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Background and Objective : Severe cutaneous adverse drug reactions (SCAR) such as Stevens-Johnson Syndrome (SJS), Toxic Epidermal Necrolysis (TEN) and Drug Hypersensitivity Syndrome (DHS) are rare but life-threatening. Allopurinol is a uric acid lowering drug commonly used for treatment of gouty arthritis and hyperuricemia. This drug has been reported as one of the most common culprit drug for SCAR in Thailand. This study aimed to investigate the relationship between HLA-B*58:01 and allopurinol-induced SCAR in patients who admitted in Udonthani Hospital.
Methods : Twenty-three allopurinol-induced SJS, TEN or DHS patients and 30 allopurinol-tolerant patients were recruited from Udonthani Hospital. Peripheral blood sample was collected and used for HLA-B*58:01 genotyping using allele-specific polymerase chain reaction technique. Fisher’s exact test was used to analyze the association between allopurinol-induced SJS, TEN or DHS and HLA-B*58:01.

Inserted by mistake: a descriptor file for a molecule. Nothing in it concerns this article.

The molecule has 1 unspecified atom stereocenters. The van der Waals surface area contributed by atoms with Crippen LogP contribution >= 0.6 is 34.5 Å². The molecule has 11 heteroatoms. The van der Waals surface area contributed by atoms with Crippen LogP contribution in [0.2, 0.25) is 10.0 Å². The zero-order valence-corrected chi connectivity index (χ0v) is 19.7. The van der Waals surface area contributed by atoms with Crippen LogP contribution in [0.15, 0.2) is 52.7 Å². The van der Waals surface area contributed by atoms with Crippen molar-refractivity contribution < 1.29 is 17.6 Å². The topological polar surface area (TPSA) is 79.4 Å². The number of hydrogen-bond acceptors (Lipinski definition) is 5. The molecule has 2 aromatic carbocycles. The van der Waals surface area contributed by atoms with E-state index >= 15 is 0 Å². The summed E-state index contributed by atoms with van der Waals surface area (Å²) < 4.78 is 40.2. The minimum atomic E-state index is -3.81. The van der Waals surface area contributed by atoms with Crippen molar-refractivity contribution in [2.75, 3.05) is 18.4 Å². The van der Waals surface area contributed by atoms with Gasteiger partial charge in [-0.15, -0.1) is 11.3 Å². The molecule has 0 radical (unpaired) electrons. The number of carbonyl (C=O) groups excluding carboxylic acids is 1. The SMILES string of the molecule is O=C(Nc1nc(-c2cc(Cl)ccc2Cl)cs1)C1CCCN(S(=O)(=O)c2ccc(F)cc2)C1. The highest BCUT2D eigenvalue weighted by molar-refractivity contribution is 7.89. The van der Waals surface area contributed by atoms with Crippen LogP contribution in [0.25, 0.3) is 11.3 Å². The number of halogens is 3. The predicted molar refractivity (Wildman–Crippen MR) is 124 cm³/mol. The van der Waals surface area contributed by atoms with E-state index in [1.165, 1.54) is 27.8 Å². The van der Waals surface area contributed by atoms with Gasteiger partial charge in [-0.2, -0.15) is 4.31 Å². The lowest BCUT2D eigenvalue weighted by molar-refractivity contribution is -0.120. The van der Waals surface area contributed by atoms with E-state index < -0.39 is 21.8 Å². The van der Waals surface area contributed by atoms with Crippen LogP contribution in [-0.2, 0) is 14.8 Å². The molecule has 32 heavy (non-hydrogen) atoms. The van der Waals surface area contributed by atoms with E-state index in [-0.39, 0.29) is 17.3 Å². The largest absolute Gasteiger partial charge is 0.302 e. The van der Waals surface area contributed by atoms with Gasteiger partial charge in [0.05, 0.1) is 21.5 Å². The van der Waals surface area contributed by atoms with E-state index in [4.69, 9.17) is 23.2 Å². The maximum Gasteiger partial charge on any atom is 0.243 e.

Results : Twenty-one (21/23, 91.30%) allopurinol-induced SJS, TEN or DHS patients carried HLA-B*58:01 while only 1 (1/30, 3.33%) of the control group had this allele. The risk of allopurinol-induced SJS, TEN or DDHS was significantly higher in the patients with HLA-B*58:01 with an odds ratio (OR) of 304.5 (95% CI 21.56 – 12,968.95, p<0.05).
Conclusions : A strong association between HLA-B*58:01 and allopurinol-induced SJS, TEN or DDHS was observed in allopurinal-induced SCAR patients who admitted in Udonthani Hospital. Our results suggest that HLA-B*58:01 is a very useful genetic marker for screening Thai patients who may be at higher risk of allopurinol-induced life-threatening SCAR.